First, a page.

Mexico's top cement maker Cemex said on Thursday that it was pleased with the way its US business was evolving but acknowledged it is still far from fully recovering.
We are cautious and we are far from a full recovery in the US business but the trend is certainly in the right direction, Maher Al-Haffar, Cemex's vice president of corporate communications and investor relations, said in an interview.
One of the world's biggest cement companies, Cemex was hard-hit by the collapse of the U.S. housing market soon after paying about $16 billion to buy Australian peer Rinker. It has been working its way out of debt obligations for the past three years.
The company, which recently wrapped up a $7.2 billion refinancing package that gave it much-needed room to push back looming debt payments for up to four years, said it expects its U.S. business to post positive operating earnings before interest, tax, depreciation and amortization (EBITDA) this year.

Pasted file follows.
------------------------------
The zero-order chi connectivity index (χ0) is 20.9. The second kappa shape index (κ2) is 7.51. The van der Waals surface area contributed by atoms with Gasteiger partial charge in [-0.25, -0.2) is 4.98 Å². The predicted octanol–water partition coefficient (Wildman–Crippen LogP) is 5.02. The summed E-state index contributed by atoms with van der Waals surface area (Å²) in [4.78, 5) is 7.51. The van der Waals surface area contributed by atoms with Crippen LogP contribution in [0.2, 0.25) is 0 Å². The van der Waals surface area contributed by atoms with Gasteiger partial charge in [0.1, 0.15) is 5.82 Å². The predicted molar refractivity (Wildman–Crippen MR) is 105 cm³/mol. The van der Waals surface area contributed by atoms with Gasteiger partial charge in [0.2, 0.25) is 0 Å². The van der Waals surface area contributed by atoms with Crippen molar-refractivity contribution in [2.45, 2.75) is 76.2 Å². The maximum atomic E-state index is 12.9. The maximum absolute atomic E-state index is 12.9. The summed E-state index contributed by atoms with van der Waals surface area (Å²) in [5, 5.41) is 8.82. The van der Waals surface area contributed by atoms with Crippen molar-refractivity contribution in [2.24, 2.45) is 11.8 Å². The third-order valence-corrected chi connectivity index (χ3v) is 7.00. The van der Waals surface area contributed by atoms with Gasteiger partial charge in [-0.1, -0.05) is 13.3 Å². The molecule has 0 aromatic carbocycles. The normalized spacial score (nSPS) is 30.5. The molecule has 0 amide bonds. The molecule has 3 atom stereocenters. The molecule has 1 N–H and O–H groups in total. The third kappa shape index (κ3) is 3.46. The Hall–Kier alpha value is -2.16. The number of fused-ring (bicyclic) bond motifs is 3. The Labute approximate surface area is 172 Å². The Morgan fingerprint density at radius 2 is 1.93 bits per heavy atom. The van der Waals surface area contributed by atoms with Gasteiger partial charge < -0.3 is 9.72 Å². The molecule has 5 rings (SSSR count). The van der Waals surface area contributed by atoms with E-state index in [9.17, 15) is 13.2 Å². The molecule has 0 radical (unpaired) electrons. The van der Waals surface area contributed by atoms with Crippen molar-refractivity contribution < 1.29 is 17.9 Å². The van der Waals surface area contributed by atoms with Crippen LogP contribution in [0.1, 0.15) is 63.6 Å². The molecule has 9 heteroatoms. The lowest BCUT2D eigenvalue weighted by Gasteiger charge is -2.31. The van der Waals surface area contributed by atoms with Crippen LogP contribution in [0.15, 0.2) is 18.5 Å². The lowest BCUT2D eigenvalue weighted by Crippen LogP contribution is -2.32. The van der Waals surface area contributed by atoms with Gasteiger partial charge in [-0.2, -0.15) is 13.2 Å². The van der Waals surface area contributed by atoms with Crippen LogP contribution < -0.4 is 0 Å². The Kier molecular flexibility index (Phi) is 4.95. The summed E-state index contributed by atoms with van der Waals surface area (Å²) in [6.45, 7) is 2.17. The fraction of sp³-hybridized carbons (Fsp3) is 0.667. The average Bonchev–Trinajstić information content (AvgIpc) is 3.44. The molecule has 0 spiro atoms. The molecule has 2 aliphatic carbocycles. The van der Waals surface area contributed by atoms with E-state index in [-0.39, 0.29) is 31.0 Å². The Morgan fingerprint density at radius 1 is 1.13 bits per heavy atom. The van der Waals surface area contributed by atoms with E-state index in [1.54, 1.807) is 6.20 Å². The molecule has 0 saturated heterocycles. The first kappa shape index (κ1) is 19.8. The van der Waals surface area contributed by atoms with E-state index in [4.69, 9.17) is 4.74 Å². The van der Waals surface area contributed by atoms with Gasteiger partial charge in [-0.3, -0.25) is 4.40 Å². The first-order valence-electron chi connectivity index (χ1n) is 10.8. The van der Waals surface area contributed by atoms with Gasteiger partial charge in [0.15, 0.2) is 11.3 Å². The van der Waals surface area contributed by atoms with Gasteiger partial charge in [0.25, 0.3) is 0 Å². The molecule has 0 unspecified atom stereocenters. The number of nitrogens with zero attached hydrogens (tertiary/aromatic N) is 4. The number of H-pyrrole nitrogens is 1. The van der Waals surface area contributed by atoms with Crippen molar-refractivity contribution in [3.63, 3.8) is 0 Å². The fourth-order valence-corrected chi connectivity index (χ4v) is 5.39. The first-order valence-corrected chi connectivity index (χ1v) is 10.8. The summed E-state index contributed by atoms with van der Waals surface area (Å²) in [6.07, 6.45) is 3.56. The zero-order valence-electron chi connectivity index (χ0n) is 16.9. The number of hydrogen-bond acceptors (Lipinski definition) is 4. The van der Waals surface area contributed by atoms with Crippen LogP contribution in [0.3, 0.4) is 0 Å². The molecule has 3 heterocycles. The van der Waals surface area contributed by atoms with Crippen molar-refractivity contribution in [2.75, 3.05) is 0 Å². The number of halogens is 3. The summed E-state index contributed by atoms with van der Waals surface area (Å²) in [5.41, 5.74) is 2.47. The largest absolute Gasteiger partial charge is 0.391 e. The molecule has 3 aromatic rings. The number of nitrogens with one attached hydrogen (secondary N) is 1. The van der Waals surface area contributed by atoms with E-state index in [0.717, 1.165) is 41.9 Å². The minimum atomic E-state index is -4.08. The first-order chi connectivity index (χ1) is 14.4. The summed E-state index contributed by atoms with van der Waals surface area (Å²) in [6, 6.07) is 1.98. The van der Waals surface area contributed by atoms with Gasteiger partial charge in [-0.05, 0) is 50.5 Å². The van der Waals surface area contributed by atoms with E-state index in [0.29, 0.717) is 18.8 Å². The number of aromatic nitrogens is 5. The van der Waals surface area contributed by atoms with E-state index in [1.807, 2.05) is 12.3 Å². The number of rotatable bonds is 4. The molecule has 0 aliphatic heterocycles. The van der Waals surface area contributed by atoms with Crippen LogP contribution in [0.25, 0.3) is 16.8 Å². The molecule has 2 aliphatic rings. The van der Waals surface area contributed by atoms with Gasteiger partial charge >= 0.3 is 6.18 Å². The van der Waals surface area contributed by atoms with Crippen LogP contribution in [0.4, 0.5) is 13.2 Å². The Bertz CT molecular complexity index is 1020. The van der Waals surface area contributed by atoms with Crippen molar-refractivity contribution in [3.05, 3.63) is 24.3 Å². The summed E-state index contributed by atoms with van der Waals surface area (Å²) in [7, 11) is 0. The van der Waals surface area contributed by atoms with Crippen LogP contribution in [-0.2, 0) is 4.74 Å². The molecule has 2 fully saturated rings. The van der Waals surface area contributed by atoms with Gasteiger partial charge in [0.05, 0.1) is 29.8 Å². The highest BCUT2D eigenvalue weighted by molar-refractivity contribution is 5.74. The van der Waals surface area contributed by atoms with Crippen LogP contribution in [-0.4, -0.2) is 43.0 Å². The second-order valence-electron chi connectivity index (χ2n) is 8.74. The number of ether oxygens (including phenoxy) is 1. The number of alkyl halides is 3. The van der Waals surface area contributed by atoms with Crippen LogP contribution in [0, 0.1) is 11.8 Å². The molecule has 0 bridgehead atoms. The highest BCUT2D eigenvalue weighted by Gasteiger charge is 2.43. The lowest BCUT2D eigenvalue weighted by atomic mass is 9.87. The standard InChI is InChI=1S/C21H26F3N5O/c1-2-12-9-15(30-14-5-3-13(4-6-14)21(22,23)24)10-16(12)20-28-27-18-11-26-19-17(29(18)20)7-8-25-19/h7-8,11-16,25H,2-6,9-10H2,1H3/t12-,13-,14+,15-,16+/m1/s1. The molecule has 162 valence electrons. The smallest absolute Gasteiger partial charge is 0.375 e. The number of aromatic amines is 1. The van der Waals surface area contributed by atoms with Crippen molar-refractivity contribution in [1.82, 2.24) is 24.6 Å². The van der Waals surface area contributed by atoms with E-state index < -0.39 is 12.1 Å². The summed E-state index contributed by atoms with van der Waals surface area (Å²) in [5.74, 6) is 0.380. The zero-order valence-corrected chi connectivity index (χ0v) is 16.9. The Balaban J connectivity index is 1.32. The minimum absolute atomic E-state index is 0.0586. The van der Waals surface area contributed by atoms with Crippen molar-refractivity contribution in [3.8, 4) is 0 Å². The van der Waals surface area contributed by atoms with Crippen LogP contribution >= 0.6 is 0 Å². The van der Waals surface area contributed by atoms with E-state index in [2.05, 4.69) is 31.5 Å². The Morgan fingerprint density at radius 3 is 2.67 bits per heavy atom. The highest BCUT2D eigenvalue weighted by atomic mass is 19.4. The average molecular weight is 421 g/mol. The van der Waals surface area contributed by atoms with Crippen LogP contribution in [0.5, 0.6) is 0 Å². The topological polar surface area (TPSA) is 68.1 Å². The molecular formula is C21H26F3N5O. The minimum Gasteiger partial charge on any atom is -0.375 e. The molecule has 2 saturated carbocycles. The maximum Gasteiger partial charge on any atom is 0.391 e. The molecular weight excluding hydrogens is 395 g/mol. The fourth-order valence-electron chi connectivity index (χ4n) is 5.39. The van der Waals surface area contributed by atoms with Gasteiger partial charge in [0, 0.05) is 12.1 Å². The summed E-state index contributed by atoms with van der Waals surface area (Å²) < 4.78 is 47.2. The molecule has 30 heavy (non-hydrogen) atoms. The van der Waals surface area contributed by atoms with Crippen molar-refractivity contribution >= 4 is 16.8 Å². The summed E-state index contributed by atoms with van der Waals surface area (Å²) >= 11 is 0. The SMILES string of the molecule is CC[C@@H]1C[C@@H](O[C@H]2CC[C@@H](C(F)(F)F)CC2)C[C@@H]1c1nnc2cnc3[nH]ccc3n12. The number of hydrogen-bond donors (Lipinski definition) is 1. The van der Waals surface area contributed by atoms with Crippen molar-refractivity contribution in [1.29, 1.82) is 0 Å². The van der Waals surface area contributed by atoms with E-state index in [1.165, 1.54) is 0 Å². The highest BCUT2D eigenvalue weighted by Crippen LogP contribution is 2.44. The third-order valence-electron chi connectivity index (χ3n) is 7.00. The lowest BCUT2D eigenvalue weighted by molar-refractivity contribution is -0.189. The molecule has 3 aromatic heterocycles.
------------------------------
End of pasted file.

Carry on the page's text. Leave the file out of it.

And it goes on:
The U.S. is making a very nice come back: volumes are growing nicely, prices are growing nicely, and hopefully we will not have a double dip as a consequence of politicians not being able to deal with the fiscal cliff, Al-Haffar said.
Fiscal cliff refers to a combination of U.S. government spendng cuts and tax rises due to be implemented under existing law in early 2013 that might tip the economy back into recession
Cemex forecast last month weaker consolidated volumes for 2012 hurt by Europe's tepid performance.